The Republican leader in the Senate, Mitch McConnell, urged President Barack Obama on Tuesday to submit pending trade agreements with Colombia, Panama and South Korea to Congress for ratification.
In an op-ed for The Washington Post, the Kentucky lawmaker censures the administration for delaying the trade deals because, he believes, “unions have been extracting concessions in exchange for their support.”
President Obama agrees with Republicans that implementing the treaties, which together are expected to boost exports by as much as $13 billion, would create jobs in the United States and strengthen bilateral ties with American allies in Central America and Asia. He has urged opposition lawmakers in the Senate, which must ratify the accords before they can come into effect, to enact them — except his own Democrats have delayed ratification by conditioning their support on an extension of unemployment benefits for workers whose jobs are displaced by foreign competition or outsourcing.
McConnell’s Democratic counterpart in the Senate, Harry Reid, has said he will not schedule a vote until the Republican majority in the House of Representatives expands what is known as the Trade Adjustment Assistance program. “Unless [it] passes the House, we’re not going to take up any of the trade bills over here,” he said on Wednesday.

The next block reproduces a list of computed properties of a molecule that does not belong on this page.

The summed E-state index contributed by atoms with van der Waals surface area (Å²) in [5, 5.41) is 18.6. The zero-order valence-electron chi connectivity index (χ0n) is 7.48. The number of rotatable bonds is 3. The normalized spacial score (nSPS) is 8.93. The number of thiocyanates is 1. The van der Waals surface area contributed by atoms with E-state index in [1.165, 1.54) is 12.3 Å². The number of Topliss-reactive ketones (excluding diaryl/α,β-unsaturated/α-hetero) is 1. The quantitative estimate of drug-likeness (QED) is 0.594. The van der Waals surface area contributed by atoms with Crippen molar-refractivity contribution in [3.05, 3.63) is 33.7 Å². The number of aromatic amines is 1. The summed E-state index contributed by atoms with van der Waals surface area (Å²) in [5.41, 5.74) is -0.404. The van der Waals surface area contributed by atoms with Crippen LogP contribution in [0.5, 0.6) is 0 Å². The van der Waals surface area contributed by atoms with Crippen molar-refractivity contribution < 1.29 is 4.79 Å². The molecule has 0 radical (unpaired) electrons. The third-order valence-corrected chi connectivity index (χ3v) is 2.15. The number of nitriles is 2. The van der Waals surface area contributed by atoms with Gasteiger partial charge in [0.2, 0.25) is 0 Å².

Trade unions, which align with the Democrats on trade and labor policy, have made similar demands and convinced Obama to renegotiate the deal with the Koreans three years after it was finalized by his Republican predecessor, George W. Bush.
If implemented, the treaty would eliminate virtually all remaining tariffs on goods traded between South Korea and the United States.
Conservatives in both chambers are opposed to expanding compensation for workers whose jobs are negatively affected by the trade deals. They argue this is a natural consequence of removing trade barriers and that other jobs will be created in their place.
McConnell writes that Republicans are willing to have a vote on the motion, “as a sign of good faith,” but that they will not be forced to spend more on unemployment benefits when they are interested in reducing spending.